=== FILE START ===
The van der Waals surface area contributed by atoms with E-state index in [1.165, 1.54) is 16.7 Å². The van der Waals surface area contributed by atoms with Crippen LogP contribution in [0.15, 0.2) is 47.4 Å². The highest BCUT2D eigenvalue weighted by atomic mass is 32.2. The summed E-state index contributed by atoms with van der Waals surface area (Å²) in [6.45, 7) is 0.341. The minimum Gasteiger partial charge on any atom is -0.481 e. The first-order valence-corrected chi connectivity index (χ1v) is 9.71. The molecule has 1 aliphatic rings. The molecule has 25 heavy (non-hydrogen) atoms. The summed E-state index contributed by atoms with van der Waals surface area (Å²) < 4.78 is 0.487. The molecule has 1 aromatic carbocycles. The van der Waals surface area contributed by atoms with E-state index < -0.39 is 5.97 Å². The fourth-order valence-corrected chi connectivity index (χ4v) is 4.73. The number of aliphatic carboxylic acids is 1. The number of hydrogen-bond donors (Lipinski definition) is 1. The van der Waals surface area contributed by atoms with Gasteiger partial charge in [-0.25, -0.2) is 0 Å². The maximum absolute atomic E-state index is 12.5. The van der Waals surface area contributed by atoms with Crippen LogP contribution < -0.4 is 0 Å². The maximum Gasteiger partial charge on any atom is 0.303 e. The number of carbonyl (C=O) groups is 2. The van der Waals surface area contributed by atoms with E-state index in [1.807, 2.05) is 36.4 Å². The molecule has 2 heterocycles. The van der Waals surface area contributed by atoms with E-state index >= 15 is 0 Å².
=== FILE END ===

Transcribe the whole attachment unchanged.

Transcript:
The van der Waals surface area contributed by atoms with E-state index in [1.165, 1.54) is 16.7 Å². The van der Waals surface area contributed by atoms with Crippen LogP contribution in [0.15, 0.2) is 47.4 Å². The highest BCUT2D eigenvalue weighted by atomic mass is 32.2. The summed E-state index contributed by atoms with van der Waals surface area (Å²) in [6.45, 7) is 0.341. The minimum Gasteiger partial charge on any atom is -0.481 e. The first-order valence-corrected chi connectivity index (χ1v) is 9.71. The molecule has 1 aliphatic rings. The molecule has 25 heavy (non-hydrogen) atoms. The summed E-state index contributed by atoms with van der Waals surface area (Å²) < 4.78 is 0.487. The molecule has 1 aromatic carbocycles. The van der Waals surface area contributed by atoms with E-state index < -0.39 is 5.97 Å². The fourth-order valence-corrected chi connectivity index (χ4v) is 4.73. The number of aliphatic carboxylic acids is 1. The number of hydrogen-bond donors (Lipinski definition) is 1. The van der Waals surface area contributed by atoms with Gasteiger partial charge in [-0.25, -0.2) is 0 Å². The maximum absolute atomic E-state index is 12.5. The van der Waals surface area contributed by atoms with Crippen LogP contribution < -0.4 is 0 Å². The maximum Gasteiger partial charge on any atom is 0.303 e. The number of carbonyl (C=O) groups is 2. The van der Waals surface area contributed by atoms with E-state index in [1.807, 2.05) is 36.4 Å². The molecule has 2 heterocycles. The van der Waals surface area contributed by atoms with E-state index >= 15 is 0 Å².